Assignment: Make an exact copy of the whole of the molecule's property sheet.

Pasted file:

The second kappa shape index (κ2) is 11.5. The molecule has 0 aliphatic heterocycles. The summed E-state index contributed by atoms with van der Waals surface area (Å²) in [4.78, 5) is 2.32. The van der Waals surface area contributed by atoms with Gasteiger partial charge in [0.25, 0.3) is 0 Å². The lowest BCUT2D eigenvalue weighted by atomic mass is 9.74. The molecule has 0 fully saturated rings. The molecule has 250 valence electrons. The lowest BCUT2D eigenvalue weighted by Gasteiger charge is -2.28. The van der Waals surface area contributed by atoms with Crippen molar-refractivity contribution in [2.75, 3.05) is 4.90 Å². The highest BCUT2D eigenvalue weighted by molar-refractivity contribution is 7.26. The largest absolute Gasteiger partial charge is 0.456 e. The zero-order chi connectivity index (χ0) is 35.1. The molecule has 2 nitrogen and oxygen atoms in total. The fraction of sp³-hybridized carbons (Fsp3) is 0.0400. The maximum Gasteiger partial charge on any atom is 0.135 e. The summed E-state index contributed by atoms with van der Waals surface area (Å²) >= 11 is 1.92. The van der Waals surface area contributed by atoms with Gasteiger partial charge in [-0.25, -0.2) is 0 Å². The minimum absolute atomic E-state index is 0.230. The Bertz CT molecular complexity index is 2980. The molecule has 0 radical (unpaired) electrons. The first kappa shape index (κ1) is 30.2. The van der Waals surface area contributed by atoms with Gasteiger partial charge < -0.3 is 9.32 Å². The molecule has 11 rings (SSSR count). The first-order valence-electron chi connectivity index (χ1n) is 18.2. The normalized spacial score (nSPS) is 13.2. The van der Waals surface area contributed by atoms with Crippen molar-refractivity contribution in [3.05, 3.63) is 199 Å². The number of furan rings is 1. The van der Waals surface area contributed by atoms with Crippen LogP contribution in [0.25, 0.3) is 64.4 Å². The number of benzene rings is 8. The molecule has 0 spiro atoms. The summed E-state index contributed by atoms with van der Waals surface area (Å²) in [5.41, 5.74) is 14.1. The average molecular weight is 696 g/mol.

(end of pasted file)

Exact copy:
The second kappa shape index (κ2) is 11.5. The molecule has 0 aliphatic heterocycles. The summed E-state index contributed by atoms with van der Waals surface area (Å²) in [4.78, 5) is 2.32. The van der Waals surface area contributed by atoms with Gasteiger partial charge in [0.25, 0.3) is 0 Å². The lowest BCUT2D eigenvalue weighted by atomic mass is 9.74. The molecule has 0 fully saturated rings. The molecule has 250 valence electrons. The lowest BCUT2D eigenvalue weighted by Gasteiger charge is -2.28. The van der Waals surface area contributed by atoms with Crippen molar-refractivity contribution in [2.75, 3.05) is 4.90 Å². The highest BCUT2D eigenvalue weighted by molar-refractivity contribution is 7.26. The largest absolute Gasteiger partial charge is 0.456 e. The zero-order chi connectivity index (χ0) is 35.1. The molecule has 2 nitrogen and oxygen atoms in total. The fraction of sp³-hybridized carbons (Fsp3) is 0.0400. The maximum Gasteiger partial charge on any atom is 0.135 e. The summed E-state index contributed by atoms with van der Waals surface area (Å²) >= 11 is 1.92. The van der Waals surface area contributed by atoms with Gasteiger partial charge in [-0.25, -0.2) is 0 Å². The minimum absolute atomic E-state index is 0.230. The Bertz CT molecular complexity index is 2980. The molecule has 0 radical (unpaired) electrons. The first kappa shape index (κ1) is 30.2. The van der Waals surface area contributed by atoms with Gasteiger partial charge < -0.3 is 9.32 Å². The molecule has 11 rings (SSSR count). The first-order valence-electron chi connectivity index (χ1n) is 18.2. The normalized spacial score (nSPS) is 13.2. The van der Waals surface area contributed by atoms with Crippen molar-refractivity contribution in [3.05, 3.63) is 199 Å². The number of furan rings is 1. The van der Waals surface area contributed by atoms with Crippen LogP contribution in [0.25, 0.3) is 64.4 Å². The number of benzene rings is 8. The molecule has 0 spiro atoms. The summed E-state index contributed by atoms with van der Waals surface area (Å²) in [5.41, 5.74) is 14.1. The average molecular weight is 696 g/mol.